Psalm 98 begins "Oh sing to the LORD a new song, for he has done marvelous things!"
The Lutheran church has long recognized that her hymns are one of her greatest teachers, second only to the Holy Scriptures. Martin Luther got the ball rolling in that direction by writing a large number of exceptionally powerful and deeply theological hymns. These powerful hymns and others like them fulfill the claim of the Augsburg Confession that they "teach the people what they need to know about Christ." Christ and His atoning suffering and death were at the center of each hymn they wrote. Thus the church does not sing about herself, about how we feel, or for entertainment, she sings to be taught. It is also worth noting that the Lutheran church has been called "the singing church" because of the emphasis that has been placed upon the hymnody of the church.
Add to that the fact that Martin Luther wrote hymns to replace the Kyrie, Gloria in Excelsis, the Creed, and Sanctus in the church's worship service celebrating the Lord's Supper. These parts of the liturgy had been sung in Latin for centuries by people who no longer had a good idea what they were saying nor what the words meant. Luther's substitutions written in the language of the people, along with his other hymns helped to unfold the deep faith of the Lutheran confession to the people of the church. The mass itself was now treated as it was intended to be, that is, as a gift of grace that granted the believer God's forgiveness of sins (hence the term "Divine Service"). We still have the basic outline of Luther's work in Divine Service setting 5.
Often times the hymn writers wrote out of their own profound suffering. For example, Paul Gerhardt lost his position as superintendent of the churches of Berlin, and his wife and his children died of the plague during the Thirty Years War, yet he still wrote the profound hymn, "Commit Whatever Grieves Thee" (TLH #520). LSB has seventeen of Gerhardt's hymns all of which are worthy of our congregation's song.
With that background I hope it is clearer to you why I choose the hymns I do for Divine Service. I have a great love for hymns and our current hymnal, Lutheran Service Book. I believe it is the best hymnal the LC-MS has produced to date (though I must confess that not every hymn in it is a homerun). The most important criteria for hymn selection has to do with the words of the hymns. Does it convey the main point of the Scripture readings for that Sunday? Does it reinforce what I am preaching? Is it a hymn of theological substance? I never choose a hymn based on how it makes me feel or whether it is easy to sing. Some of the best hymns need to be learned and though they are sometimes more difficult to sing than others, I find it amazing how many of those difficult hymns quickly become a congregation's favorite hymns as they learn them.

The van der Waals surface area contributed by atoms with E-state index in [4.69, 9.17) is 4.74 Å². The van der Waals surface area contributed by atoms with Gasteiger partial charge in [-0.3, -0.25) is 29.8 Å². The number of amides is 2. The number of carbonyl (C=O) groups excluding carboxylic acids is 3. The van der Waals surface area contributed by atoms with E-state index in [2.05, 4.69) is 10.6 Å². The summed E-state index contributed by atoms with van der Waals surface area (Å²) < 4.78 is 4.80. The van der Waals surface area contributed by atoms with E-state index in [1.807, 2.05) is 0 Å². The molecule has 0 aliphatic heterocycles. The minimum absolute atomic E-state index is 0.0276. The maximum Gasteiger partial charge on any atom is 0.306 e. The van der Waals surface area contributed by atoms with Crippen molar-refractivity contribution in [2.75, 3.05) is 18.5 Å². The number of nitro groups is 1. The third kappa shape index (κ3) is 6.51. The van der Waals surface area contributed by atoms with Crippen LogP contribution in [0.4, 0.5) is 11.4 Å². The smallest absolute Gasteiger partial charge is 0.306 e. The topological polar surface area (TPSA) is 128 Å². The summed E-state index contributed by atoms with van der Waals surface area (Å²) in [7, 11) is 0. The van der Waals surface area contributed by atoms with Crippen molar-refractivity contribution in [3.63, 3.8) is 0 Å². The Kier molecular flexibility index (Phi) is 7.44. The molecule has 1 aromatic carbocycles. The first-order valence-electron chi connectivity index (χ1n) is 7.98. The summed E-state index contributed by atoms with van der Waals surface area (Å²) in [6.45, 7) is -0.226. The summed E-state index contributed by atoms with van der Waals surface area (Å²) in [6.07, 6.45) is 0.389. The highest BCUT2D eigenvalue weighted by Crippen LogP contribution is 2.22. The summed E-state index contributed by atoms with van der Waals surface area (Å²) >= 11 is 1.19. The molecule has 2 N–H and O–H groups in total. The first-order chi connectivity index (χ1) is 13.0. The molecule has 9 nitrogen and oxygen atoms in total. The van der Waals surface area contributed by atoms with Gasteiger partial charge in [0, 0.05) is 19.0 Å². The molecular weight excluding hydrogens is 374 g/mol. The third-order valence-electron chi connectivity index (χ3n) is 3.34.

Choosing the hymns each week does put me in a difficult position sometimes, as on one hand I have people telling me they don't like the hymns we are singing because they are not the ol' time familiar ones. On the other hand, I have people who don't want to sing the same old hymns all the time. So I offer this compromise, if you have a hymn that you would like to sing you are welcome to request it. Email it to me or write it down (otherwise I am apt to forget) and if it fits the aforementioned criteria I will take it into consideration and we may sing it. Requested hymns are often sung during Distribution.
To aid us in our appreciation of good hymnody we will make use of a bulletin insert entitled, The Singing Church, which gives the background to the writers, Scriptures used, and other information about our hymns. I hope that you will read them.
~ Pastor Christensen